South-East Europe climate networks finalize national advocacy strategies
Members of the South-East European Forum on Climate Change Adaptation have been finalizing “national advocacy strategies” to promote dialogue on climate change with governments, engage in policy debate, and raise awareness among the general public about the need for adaptation.
These national strategies were developed from advocacy and communications workshops that network members in the four countries held during the last two years, as well as climate vulnerability assessments they developed.
The strategies identify priority areas for adaptation in each country and will be used to communicate key messages from the science.
The new edition of the SEE Forum’s newsletter says the main goal of the strategy for the climate-reaction network in Macedonia is to establish an adaptation system and incorporate it into the existing legislation.
One of the goals of the Croatian network is to create an operational database on climate change in all relevant sectors and inspire further action.
Key areas covered by the Montenegrin strategy are the impacts of climate change on water resources, energy, agriculture and public health, and the network there will work on improving communication among stakeholders.
The Serbian network, Climate Forum, has already developed Serbia’s first heatwave-safety TV ad, broadcast in cooperation with MTV Adria and local TV stations, and a climate-change quiz for mobile phones. The EU-funded SEE Forum is a joint initiative of the Austrian, Croatian, Macedonian and Montenegrin Red Cross, with the Environment Improvement Center and WWWF DCP in Serbia.
It is intended to raise awareness of the humanitarian consequences of climate change in the region and incorporate social, economic and environmental perspectives on climate change.
The Climate Centre and the Institute for Economic Promotion of the Austrian Federal Economic Chamber are also involved. The latest newsletter reviews the SEE Forum’s achievements to date, including:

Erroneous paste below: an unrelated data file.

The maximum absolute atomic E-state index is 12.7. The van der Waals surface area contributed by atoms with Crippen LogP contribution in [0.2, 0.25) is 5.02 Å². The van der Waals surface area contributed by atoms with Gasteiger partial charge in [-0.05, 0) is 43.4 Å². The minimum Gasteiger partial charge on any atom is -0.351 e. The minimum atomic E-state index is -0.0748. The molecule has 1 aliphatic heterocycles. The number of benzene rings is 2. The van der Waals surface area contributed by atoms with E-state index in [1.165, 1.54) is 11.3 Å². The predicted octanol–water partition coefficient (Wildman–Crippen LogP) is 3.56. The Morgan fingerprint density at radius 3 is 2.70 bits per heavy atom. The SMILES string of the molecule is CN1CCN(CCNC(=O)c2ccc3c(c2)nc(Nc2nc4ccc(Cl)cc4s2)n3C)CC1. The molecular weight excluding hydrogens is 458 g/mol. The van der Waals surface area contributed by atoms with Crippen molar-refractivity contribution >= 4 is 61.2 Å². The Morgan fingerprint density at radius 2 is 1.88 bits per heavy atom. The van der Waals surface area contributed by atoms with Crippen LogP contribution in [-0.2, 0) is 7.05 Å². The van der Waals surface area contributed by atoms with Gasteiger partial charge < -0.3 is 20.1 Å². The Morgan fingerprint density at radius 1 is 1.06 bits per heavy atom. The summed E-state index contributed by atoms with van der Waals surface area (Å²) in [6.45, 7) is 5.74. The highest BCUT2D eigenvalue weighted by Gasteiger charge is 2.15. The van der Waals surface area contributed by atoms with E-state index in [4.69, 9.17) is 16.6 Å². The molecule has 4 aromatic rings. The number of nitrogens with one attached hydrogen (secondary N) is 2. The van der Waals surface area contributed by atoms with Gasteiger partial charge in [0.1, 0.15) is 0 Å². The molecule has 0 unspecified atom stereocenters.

- National adaptation networks up and running in the four nations
- More than 20 national or regional workshops held
- Five awareness-raising campaigns, including TV spots
- Five climate vulnerability reports
- Awareness-raising material and web-based content
- Online database of over 200 documents
- About 110 organizations participating.
Vladan Skecic, coordinator of the Serbian network, tells the newsletter: “Our national climate vulnerability assessment is the first of its kind in Serbia, and it was very well accepted by decision-makers and interested parties. We have also created Serbia’s first heatwave TV ad, broadcast in cooperation with MTV Adria and local TV stations. For the first time, we have a climate-change quiz on mobile phones.
“The public event that was conducted on the main Belgrade square, Trg Republike, was very successful: people were keen to learn about climate change adaptation and the turnout was great. We also did events in Vrsac, Subotica and Zajecar in cooperation with Goethe Institute, where we had film screenings and panel discussions.”
A flooded Croatian village in 2010. In a single weekend in September, Slovenia got a fifth of its annual average rainfall, sending floodwater south to Croatia, where rivers burst their banks and forced hundreds of people to flee their homes.
(Photo: Croatian Red Cross)